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We distinguish between *compiled functors* and *computed functors*. A compiled functor is obtained by compilation of a functor definition. Computed functors are obtained by executing compiled functors whose definitions contain nested functor definitions. Compiled functors can only have lexical bindings to the data structures of the base environment. Computed functors can have lexical bindings to all data structures that the creating compiled functors supply to their definitions.

Pickled computed functors can carry computed data structures with them. This matters since

a computed data structure can now be loaded together with a functor rather than being computed a new for each virtual machine using it.

the functors needed to compute the carried with data structure are not needed by the virtual machine using it.

Computed functors are syntactically supported by a `prepare`

and `require`

section. For example, the root functor definition in the file `LMF.oz`

can be rewritten using a `prepare`

section as follows:

`functor`

<Sample flights>

import

DB Form % User defined

System Application % System

prepare

Flights =

define

%% Enter some flights

{ForAll Flights DB.add}

...

end

Here the difference between the compiled functor and the computed functor is that the compiled functor contains the code to create the list of sample flights. The computed functor just contains the list itself.

All variable identifiers that are introduced in the `prepare`

section are visible in the `define`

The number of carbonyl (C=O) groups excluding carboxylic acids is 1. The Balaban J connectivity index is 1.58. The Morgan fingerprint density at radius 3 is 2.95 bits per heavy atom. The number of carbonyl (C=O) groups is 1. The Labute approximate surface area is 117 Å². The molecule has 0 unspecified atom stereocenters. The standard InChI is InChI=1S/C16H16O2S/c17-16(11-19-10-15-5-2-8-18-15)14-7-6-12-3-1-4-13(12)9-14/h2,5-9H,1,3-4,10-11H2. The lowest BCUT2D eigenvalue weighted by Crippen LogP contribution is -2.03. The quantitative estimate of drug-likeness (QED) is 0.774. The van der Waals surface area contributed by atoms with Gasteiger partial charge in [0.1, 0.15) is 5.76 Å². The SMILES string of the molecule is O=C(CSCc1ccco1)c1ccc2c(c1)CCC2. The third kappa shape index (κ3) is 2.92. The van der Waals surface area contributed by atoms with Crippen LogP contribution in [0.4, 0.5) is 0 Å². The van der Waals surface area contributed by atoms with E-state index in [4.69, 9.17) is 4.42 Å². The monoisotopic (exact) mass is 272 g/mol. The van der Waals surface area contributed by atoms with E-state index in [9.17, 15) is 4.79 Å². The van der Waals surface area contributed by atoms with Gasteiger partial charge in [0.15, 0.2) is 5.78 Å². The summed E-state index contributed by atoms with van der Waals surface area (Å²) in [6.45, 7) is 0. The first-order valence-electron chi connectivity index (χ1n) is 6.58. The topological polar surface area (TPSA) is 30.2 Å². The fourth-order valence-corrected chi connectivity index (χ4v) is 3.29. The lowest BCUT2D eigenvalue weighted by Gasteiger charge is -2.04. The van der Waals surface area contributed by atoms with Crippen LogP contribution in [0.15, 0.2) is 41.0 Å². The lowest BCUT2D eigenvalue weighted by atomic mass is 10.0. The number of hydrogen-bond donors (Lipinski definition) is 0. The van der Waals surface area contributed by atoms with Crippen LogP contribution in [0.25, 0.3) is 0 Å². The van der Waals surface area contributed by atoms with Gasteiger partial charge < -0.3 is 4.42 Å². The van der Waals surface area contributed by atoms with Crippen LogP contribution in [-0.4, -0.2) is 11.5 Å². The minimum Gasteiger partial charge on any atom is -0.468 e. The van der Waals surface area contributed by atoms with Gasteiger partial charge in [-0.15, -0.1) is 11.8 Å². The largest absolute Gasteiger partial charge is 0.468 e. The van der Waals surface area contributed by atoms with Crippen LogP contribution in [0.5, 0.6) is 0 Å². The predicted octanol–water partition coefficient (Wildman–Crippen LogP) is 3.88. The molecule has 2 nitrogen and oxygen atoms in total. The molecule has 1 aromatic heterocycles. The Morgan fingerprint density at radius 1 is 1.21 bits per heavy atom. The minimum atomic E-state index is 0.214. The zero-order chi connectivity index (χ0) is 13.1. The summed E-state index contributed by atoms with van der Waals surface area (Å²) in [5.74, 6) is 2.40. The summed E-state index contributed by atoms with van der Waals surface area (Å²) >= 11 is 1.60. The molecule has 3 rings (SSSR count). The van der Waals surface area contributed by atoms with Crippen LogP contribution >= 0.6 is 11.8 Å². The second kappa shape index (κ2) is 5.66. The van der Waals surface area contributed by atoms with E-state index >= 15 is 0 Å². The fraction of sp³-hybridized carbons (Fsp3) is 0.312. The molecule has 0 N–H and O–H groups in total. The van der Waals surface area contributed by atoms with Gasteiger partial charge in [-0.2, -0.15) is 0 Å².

section. The variables introduced by the `import`

section are of course only visible in the `define`

section.

The `require`

section of a computed functors relates to the `prepare`

section as does the `import`

section to the `define`

section: modules imported in the `require`

section are available in the `prepare`

section.

`import`

and `require`

specifications support features and fields. For example, in the main functor for our last minute flight booking system, we could have written the import clause for `DB`

as follows:

`DB(add getAll remove)`

Besides of the documentational advantage of explicitly listing the features, the compiler tries to enforce that only listed features are used for dot access. For example, given the above import clause, the following access

`DB.addd`

raises an error during compilation.

In addition, also variables can be given as fields in the import specification as follows:

`DB(add:Add getAll:GetAll remove)`

The variables introduced for the fields interact with dynamic linking as follows: The module is requested as soon as the value for one of the variables is requested.

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Denys Duchier, Leif Kornstaedt and Christian Schulte

Version 1.4.0 (20080702)